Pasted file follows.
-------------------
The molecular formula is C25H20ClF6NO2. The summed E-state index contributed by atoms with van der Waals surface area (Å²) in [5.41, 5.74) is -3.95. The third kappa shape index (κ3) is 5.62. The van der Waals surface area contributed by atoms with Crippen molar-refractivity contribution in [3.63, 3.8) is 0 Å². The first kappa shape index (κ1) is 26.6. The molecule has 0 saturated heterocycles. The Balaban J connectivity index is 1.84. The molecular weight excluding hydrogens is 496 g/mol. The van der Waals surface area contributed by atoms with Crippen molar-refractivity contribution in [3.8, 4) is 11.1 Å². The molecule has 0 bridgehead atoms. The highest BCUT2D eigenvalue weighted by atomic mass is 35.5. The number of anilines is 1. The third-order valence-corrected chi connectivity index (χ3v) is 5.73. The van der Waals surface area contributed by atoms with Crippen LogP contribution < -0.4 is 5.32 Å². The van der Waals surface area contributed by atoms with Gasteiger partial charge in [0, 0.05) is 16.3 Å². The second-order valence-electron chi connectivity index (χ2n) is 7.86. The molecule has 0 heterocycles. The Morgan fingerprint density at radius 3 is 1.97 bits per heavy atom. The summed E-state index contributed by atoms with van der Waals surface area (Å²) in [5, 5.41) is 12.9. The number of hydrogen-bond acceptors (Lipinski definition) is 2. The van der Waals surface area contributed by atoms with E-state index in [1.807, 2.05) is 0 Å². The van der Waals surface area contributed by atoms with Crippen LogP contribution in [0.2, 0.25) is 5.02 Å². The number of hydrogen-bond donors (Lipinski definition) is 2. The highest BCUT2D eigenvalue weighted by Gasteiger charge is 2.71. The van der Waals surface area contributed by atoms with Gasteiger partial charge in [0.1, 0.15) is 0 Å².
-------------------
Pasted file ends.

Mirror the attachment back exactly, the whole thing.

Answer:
The molecular formula is C25H20ClF6NO2. The summed E-state index contributed by atoms with van der Waals surface area (Å²) in [5.41, 5.74) is -3.95. The third kappa shape index (κ3) is 5.62. The van der Waals surface area contributed by atoms with Crippen molar-refractivity contribution in [3.63, 3.8) is 0 Å². The first kappa shape index (κ1) is 26.6. The molecule has 0 saturated heterocycles. The Balaban J connectivity index is 1.84. The molecular weight excluding hydrogens is 496 g/mol. The van der Waals surface area contributed by atoms with Crippen molar-refractivity contribution in [3.8, 4) is 11.1 Å². The molecule has 0 bridgehead atoms. The highest BCUT2D eigenvalue weighted by atomic mass is 35.5. The number of anilines is 1. The third-order valence-corrected chi connectivity index (χ3v) is 5.73. The van der Waals surface area contributed by atoms with Crippen LogP contribution < -0.4 is 5.32 Å². The van der Waals surface area contributed by atoms with Gasteiger partial charge in [0, 0.05) is 16.3 Å². The second-order valence-electron chi connectivity index (χ2n) is 7.86. The molecule has 0 heterocycles. The Morgan fingerprint density at radius 3 is 1.97 bits per heavy atom. The summed E-state index contributed by atoms with van der Waals surface area (Å²) in [5, 5.41) is 12.9. The number of hydrogen-bond acceptors (Lipinski definition) is 2. The van der Waals surface area contributed by atoms with E-state index in [1.807, 2.05) is 0 Å². The van der Waals surface area contributed by atoms with Crippen LogP contribution in [0.2, 0.25) is 5.02 Å². The number of hydrogen-bond donors (Lipinski definition) is 2. The highest BCUT2D eigenvalue weighted by Gasteiger charge is 2.71. The van der Waals surface area contributed by atoms with Gasteiger partial charge in [0.1, 0.15) is 0 Å².